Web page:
There has been a lot of research on ankle sprains as they are the most common athletic injury. It has been known for about forty years that after that first sprain, it is far more likely to have a second. In fact many people know they have chronic repetitive ankle sprains yet they don’t know what to do about it.
It is a belief amongst many of us who work with athletes that the second third and so on ankle sprain could have been avoided with a very basic rehabilitation concept. Want to hear it, well here it comes.
What is the cause of chronic ankle sprains? Most ankle sprains are eversion sprains meaning we go over the outside of our foot. When this happens, we damage the ligaments and proprioceptive fibers in the ankle.
Ligaments are avascular (No blood supply) and never heal 100%. In fact with each subsequent injury, they heal a little less than they did with the first. As a result it is paramount to prevent chronic damage to ligaments. They also provide support, and keep the joint within its operating range of motion.
Proprioceptive fibers (Fibers that tell us where we are in space/gravity) are integrated with the brain such that we know where we are in space. If these fibers are damaged they will fire later in the game thereby slowing down our reaction time to where we are in a particular range of motion.
If we damage the ligaments, the joint can become a little loose. If the proprioceptive fibers don’t engage at their normal rate, we end up going farther over the outside of the foot before we react which what…… Sprains the ankle.
What can we do about this ?
There is an answer and its been proven to be quite effective. There are numerous studies that state we can in fact reintegrate the proprioceptive function lost by in essence exercising the fibers. What we do it practice standing on one foot and trying not to wobble. If you start to wobble, stop immediately as you can inadvertently train the wobble which is counter to what we have in mind.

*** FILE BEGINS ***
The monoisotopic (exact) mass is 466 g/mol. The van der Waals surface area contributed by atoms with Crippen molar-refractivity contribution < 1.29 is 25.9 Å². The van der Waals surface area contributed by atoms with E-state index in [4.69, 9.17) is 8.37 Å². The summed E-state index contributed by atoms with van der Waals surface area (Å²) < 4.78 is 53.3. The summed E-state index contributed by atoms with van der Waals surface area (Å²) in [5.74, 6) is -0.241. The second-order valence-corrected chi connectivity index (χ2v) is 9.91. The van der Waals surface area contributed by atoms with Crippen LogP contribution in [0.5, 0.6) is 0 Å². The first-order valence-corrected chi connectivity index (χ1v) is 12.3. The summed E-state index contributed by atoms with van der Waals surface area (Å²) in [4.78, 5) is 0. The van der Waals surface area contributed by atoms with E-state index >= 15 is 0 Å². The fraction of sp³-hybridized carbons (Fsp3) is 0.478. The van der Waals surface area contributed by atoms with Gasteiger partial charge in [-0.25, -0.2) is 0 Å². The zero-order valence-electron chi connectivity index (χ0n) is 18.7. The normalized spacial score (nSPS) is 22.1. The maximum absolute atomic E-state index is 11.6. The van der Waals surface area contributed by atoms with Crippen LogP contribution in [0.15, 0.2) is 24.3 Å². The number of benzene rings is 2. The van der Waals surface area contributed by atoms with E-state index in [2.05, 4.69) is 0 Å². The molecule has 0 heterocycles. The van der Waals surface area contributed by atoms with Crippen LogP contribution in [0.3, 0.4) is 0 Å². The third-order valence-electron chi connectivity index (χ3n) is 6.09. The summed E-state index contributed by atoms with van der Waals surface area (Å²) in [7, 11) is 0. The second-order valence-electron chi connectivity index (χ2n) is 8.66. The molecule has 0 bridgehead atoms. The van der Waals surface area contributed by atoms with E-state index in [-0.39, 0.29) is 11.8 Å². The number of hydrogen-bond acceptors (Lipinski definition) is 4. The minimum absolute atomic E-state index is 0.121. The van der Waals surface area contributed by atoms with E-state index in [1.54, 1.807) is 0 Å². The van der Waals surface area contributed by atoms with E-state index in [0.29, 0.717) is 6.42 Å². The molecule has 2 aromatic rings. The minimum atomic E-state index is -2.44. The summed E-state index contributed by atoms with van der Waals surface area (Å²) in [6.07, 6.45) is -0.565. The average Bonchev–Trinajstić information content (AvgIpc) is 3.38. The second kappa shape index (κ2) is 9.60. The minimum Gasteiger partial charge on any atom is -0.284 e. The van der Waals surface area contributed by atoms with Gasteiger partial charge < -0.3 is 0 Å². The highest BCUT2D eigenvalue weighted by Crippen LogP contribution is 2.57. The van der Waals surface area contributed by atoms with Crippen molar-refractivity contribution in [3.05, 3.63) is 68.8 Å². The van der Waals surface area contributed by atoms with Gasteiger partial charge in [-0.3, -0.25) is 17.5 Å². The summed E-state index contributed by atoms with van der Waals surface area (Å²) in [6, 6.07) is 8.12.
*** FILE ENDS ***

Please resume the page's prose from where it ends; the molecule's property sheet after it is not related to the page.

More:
When you master the capacity to stand on one foot for a minute without wobbling, we enter the next phase. We are now going to perform the exercise with increasing levels of unstable surfaces. First try the half foam roller standing with the half foam roller horizontal to your foot (Running perpendicular to your arch.) After you master that, increase the instability by turning the half foam roller 90 degrees such that it runs along the bottom of your foot.
If you don’t have a half foam roller, there are a variety of products on the market from simple inflatable pads, to dense foam pads and half round balls.
In each phase, you can add movement such as moving the leg you are not standing on forward, backwards or to the side. Again this change in posture will add to the instability thereby increasing the challenge.
The evidence that this works is overwhelming. I bet you can look this up on the interthingy and find enough to confuse yourself for weeks.
I hope the above made sense and is something you can do for yourself to prevent an ankle strain from being the first of a series.
As always thanks for reading.
If you have sprained your ankle, the link below may have some useful information.